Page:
“In car manufacturing, usually dispensing systems are sitting on six-axis robots. In mini dispensing, usually they are three-axis—x, y, z systems,” Dennig explains. The 3D Mini will broaden the company’s market reach, he adds.

“Mini dispensing is more for the electronic consumer and medical device industries,” than automotive, he says. “I can tell you the mini-dispensing market is 2.5 times bigger than the dispensing market in automotive, so [the Coherix 3D Mini] is giving us huge opportunities.”

Huge opportunities could in fact be the byword at Coherix, which now has a foothold in multiple regions. Coherix Europe is based in Sinsheim, Germany, while Coherix Asia Pacific is based in Singapore, and Coherix China is in Shanghai. Since we last spoke in 2021, the company has also launched Coherix Japan and Coherix Mexico. The Ann Arbor office oversees both North and South America.

Personnel numbers have also expanded, from roughly seventy people at the time of the previous profile to over eighty today. The company’s success is even more remarkable, given that it is located far from the technology hub of Southern California.

Developing a Silicon Valley-style “high-tech culture in the Midwest,” was difficult, Carlson concedes. While Ann Arbor boasts the highly-regarded University of Michigan and companies that do federal government research, the Midwest is better known for old-school manufacturing and contentious labor / management relations than visionary technology firms. Yet, Carlson has succeeded in establishing a company imbued with a spirit of collaboration and innovation.

Success, however, might beget another problem. Traditionally, as companies get big, they tend to become more conservative and cautious but Carlson does not anticipate any difficulties staying innovative as the firm grows.

In addition to recruiting what he calls “hot-shot engineers,” he has retained certain workplace principles derived from his experience with Hewlett-Packard. In the 1970s, Carlson licensed HP to sell products developed by a previous company he ran.

As part of these principles, stock options are offered to all staff, and the company does not have a rigid hierarchy. “We are a team. Everyone is a team member. We have leaders, managers, coaches, but no bosses! We share the rewards of success with our team members. Everyone is a stockholder,” he notes. It also helps that Coherix is forward-thinking with an eye on emerging technologies and manufacturing trends.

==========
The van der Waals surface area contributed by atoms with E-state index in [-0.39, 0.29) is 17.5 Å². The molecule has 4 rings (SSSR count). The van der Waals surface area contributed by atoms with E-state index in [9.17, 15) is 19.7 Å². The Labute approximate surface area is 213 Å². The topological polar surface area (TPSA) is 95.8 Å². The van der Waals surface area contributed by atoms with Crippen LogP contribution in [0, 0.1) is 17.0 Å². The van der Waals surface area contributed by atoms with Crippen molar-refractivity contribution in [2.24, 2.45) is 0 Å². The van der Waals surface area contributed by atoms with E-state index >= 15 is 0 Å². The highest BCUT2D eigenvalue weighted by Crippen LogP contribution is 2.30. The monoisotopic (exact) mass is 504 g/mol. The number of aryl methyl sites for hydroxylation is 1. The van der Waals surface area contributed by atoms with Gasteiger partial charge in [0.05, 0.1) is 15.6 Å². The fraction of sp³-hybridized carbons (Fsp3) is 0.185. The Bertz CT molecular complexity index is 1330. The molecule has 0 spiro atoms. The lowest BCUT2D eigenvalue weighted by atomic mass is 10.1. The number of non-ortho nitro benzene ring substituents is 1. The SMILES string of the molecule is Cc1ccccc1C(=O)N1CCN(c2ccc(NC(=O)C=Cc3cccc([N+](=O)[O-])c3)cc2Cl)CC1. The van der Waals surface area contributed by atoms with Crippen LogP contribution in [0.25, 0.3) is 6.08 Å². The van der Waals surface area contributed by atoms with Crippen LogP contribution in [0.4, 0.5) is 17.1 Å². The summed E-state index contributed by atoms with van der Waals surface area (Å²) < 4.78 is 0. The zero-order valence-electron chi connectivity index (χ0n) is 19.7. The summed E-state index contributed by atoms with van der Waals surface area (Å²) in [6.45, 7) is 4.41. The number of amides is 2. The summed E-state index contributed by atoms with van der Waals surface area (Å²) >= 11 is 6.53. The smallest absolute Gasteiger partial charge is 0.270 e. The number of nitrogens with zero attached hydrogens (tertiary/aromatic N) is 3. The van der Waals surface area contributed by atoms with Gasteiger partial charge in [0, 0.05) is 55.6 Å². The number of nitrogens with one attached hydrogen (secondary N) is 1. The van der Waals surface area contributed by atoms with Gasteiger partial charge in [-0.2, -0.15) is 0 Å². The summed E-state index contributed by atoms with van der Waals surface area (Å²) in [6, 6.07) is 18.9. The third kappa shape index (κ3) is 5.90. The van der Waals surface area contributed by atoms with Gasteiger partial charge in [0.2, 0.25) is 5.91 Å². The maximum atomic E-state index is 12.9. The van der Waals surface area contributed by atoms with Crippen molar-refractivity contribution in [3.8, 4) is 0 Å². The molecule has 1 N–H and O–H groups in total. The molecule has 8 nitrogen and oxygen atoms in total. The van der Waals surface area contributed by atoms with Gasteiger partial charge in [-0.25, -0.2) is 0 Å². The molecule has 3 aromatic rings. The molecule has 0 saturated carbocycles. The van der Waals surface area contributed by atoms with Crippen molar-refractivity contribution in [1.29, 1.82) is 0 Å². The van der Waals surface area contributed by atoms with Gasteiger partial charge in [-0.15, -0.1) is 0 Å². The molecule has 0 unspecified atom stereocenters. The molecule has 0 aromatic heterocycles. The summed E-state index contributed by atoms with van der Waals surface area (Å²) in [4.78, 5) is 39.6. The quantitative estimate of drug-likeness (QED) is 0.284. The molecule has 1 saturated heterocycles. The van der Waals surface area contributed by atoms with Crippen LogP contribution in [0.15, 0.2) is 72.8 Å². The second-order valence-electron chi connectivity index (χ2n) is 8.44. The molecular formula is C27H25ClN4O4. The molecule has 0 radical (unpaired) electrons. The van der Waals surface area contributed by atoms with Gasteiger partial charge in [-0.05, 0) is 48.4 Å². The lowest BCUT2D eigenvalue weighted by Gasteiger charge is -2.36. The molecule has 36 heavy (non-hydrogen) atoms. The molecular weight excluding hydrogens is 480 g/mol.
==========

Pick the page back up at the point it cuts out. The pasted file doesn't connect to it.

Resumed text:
For all this, some situations remain out of its control. The long-term effects of COVID, for example, are still being felt. “We did a great job preventing COVID from infecting our team. However, COVID has negatively impacted our customer base which, in turn, impacted us. We have been very fortunate to be able to continue to grow our precision dispensing business,” Carlson says.

The pandemic interfered with the production of semiconductor chips, which had a ripple effect throughout the world. The semiconductor slowdown caused supply delays and led some original equipment manufacturers to reduce production. Authorities in Shanghai—headquarters for the company’s China operations—locked that city down for months to prevent the virus from spreading. This strict measure made it difficult to do business.

While there was not much Coherix could do about the Shanghai situation, the firm successfully navigated the semiconductor storm.

“We’ve been able to make our deliveries, by the grace of God. We’ve been through semiconductor shortages more than once. We know how to find one thousand parts here, one thousand parts there, whereas the auto guys have to find millions,” says Carlson.

COVID aside, “recruiting global team members that meet Coherix’s high performance standards,” is also a challenge, he says.

While qualifications are important, Coherix wants new hires with the right mindset. “We hire attitudes! We can teach our team members everything else,” he states.

Coherix representatives offer a dynamic forecast, predicated on cutting-edge products and technology and a stellar staff. The goal is to be taking in over $100 million in annual revenue and be listed on the NASDAQ, one of the world’s largest stock exchanges, within five years.

More of Carlson’s market plan might be revealed during this period as well. Having set his sights on one market vertical, he is already contemplating further moves.

“Right now, Jürgen is leading the first business unit—precision dispensing—and I am starting to turn my attention to selecting the second,” he says. “In 2024, I would like to identify our second application, our second market vertical, then you go on to your third and fourth. That’s the strategy.”